I think that the real innovation in Kubernetes should come from layers on top. And layers underneath, cleaning up areas of Linux that are painful for admin.

"Kubernetes is complex because it's managing machines, networking, storage, those are all hard challenges," said Coleman. "If you're not controlling all the variables, top to bottom, then you are going to hit compatibility issues. Will you hit them every day? No. Will you hit them at the worst possible time? Absolutely, yes.

"I know of people running in multiple environments who have to retest in multiple environments. You might be running different versions of Istio or Knative, or monitoring, every one of these pieces is there. One of the focuses for Red Hat is can we help people standardise that no matter where it is, can we reduce the known qualities that definitely will break you? That's what a lot of folk are starting to realise."

Forget new features: Kubernetes is 'mostly done'

What is coming up in Kubernetes? Coleman is not keen on new features. "I do not wish to diminish the accomplishments of anyone who has a feature coming in Kubernetes. But I like to think of Kubernetes as mostly done. What we're doing today is refining it and cleaning it up. I don't think there's much benefit in growing Kubernetes itself extensively," he said.

"We have a lot of beta features, enthusiastic contributions from the community that might have gotten to alpha status or beta status, but have languished. A huge effort for the next year is pushing those either to completion or removing them. Closing off the areas where our ambition exceeded our grasp.

"I think that the real innovation in Kubernetes should come from layers on top. And layers underneath, cleaning up areas of Linux that are painful for admin. Kubernetes itself as a project is best served by being boringly reliable. If you don't need to read the release notes, that would be the best outcome for people running it. I'd love that changelog to get smaller and smaller, just a long list of bugs fixed and frustrations removed."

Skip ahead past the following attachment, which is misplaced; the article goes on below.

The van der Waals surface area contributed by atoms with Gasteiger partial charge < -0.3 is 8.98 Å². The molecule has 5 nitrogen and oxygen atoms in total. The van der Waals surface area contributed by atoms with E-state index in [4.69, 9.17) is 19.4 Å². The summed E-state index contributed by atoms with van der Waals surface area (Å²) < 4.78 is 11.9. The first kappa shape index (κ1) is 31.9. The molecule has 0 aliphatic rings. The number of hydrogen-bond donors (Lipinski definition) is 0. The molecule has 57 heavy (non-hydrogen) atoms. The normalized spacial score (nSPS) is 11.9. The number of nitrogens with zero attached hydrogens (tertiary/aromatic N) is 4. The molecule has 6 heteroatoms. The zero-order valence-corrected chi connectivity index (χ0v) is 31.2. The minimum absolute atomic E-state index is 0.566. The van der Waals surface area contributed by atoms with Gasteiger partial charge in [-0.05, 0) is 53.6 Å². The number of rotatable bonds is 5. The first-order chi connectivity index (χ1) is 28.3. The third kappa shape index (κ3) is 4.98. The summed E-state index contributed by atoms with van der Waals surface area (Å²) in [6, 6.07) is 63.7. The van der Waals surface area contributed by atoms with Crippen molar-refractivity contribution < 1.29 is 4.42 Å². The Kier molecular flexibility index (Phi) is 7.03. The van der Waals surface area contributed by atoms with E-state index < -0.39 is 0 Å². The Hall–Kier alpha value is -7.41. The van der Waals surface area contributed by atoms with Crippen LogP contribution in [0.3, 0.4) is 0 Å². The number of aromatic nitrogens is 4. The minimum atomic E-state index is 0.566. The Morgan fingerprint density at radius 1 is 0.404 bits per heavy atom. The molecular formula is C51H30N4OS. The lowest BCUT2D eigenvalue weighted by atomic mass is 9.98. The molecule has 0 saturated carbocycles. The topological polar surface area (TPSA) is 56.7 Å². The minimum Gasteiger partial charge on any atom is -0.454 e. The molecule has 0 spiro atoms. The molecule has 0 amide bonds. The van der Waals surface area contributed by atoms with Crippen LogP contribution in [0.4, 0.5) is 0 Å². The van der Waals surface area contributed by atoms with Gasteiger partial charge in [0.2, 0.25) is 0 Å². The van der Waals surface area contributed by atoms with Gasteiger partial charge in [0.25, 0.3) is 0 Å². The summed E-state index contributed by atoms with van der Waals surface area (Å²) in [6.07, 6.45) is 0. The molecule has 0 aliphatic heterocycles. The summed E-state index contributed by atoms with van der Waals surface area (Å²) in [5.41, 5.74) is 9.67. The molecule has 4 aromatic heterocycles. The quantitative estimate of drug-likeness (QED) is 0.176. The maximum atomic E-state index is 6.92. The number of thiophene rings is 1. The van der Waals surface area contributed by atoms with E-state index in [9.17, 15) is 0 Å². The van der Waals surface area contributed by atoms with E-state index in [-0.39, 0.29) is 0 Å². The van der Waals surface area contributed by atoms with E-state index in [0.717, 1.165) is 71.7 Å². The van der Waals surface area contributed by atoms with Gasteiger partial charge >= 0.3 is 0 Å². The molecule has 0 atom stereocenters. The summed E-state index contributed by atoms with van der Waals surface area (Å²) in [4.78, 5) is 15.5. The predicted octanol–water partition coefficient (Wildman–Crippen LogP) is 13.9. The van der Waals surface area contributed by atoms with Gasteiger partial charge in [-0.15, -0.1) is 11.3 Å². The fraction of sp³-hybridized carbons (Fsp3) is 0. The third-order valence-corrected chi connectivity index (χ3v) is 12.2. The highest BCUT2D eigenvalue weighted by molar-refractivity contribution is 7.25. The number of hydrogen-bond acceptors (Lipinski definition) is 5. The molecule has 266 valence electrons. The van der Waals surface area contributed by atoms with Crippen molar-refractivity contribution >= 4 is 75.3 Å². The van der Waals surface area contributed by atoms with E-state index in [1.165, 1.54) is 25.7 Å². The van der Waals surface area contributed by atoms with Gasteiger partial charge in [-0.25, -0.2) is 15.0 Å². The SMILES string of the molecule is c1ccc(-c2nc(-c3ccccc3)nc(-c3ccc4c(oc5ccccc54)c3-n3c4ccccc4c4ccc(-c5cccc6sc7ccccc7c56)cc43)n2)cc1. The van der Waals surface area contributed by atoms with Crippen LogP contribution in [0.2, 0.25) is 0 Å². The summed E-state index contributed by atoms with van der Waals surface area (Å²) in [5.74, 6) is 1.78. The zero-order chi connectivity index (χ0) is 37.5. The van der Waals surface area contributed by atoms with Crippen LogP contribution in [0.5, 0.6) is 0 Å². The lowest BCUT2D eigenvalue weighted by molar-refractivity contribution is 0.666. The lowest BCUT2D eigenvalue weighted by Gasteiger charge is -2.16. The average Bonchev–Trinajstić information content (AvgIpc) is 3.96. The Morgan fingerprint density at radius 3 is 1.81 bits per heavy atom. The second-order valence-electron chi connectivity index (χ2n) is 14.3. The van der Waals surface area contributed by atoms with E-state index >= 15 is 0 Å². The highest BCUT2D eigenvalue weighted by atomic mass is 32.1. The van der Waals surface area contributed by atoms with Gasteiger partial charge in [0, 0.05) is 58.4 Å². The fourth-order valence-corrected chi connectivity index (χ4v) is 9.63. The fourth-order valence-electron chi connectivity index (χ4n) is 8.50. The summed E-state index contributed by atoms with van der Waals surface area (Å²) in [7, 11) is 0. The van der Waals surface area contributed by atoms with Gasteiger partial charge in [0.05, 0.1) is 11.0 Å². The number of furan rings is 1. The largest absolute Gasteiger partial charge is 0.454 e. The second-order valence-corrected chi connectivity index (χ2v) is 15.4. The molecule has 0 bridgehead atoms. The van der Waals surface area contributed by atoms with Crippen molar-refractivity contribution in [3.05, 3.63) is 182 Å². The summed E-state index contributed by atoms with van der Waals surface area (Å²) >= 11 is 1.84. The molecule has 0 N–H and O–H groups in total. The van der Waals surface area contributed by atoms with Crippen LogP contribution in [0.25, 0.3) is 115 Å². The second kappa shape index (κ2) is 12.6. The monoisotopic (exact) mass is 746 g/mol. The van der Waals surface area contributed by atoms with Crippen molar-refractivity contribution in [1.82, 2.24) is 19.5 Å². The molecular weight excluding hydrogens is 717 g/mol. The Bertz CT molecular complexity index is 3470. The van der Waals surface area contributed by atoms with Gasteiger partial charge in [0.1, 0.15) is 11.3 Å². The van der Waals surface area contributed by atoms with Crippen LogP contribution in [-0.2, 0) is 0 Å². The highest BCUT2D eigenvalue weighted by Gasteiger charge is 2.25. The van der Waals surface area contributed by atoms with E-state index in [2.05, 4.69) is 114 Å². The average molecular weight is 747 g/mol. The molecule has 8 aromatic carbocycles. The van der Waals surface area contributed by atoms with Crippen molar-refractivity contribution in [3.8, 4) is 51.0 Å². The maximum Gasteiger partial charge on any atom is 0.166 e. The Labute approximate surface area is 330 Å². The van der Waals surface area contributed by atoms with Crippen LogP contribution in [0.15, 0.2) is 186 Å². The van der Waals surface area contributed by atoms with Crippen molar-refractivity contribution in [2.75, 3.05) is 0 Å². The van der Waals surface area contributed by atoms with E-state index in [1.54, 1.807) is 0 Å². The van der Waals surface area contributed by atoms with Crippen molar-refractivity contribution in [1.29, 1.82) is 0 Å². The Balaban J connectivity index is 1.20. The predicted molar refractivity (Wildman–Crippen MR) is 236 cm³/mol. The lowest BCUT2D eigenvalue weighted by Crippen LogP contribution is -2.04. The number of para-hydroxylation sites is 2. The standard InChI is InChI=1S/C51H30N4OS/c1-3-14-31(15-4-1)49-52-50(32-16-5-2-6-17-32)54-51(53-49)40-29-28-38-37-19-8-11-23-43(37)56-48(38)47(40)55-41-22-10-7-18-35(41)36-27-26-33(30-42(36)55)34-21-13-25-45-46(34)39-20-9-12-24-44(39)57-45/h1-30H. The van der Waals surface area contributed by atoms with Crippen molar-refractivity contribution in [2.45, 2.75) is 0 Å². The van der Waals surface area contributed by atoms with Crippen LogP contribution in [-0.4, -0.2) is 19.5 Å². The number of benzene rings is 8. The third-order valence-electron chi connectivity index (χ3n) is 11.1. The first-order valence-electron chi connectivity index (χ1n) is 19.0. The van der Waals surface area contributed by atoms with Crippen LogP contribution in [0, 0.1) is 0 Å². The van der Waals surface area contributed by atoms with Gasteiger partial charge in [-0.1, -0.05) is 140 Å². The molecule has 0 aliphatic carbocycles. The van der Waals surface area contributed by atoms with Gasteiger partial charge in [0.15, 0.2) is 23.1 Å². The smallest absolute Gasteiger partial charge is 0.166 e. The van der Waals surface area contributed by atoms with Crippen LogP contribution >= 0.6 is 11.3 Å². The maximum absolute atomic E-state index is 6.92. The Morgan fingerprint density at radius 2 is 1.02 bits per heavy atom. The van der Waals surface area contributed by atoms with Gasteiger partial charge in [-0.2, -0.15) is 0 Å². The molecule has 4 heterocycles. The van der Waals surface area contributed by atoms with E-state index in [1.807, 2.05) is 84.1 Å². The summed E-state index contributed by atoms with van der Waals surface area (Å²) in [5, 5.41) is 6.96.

Kubernetes itself should not be the centre of attention, but rather the ecosystem around it, according to Coleman. "I'd love to see more focus on the ecosystems and how they come together. That's hard because there's lots of places where the ecosystems haven't come together," he said. "OpenShift is a way of trying to bring some sanity, trying to offer a reasonable set of choices. We are nowhere near done. As an engineer and architect, I'd love to see the focus shift to a more critical view of how the ecosystem is coming together.

"If we are not doing it in the Kubernetes community, if Red Hat is not doing it, if the big companies playing with Kubernetes are not truly trying to bring the ecosystem together … I feel we're a little balkanized today, I think we can do better."

What then of the debate about whether Google should hand over Istio and Knative to an open-source foundation, about which the company gives mixed messages? Coleman is nuanced in his response. "Google was very open about this in the early days, were looking to build an ecosystem that people believe in, wanted to do open source right.

"We were recognising that a lot of open-source projects don't succeed, there's a lot of things you have to do right. Google is clearly wanting to create an ecosystem that they also offer as a service, not just taking open-source software and running that as a service, but building open-source software.

"They did the right things and they got lucky. For Red Hat, it was fortuitous for us: right place right time.

"Microsoft eventually got involved, Amazon eventually got involved, but the folks at Google did a really good job of trying to stick the landing and it has benefited them. Every layer of the project is different, it would be unfair to call out Google specifically for open-source projects that are controlled by one entity. The vast majority of open-source projects have one major company contributing to them. A smaller percentage have two. Projects like Kubernetes are very rare."

The actual people working on projects like Istio and Knative are great to collaborate with, said Coleman, but he added that "the people in the community can't be responsible for the choices that a business makes. Because the business ultimately do need to make choices about funding and how they use strategy advantages and I don't hold that against people."

Is Kubernetes boring? "It's not the sexiest thing in the world, but changing the future of computing is." ®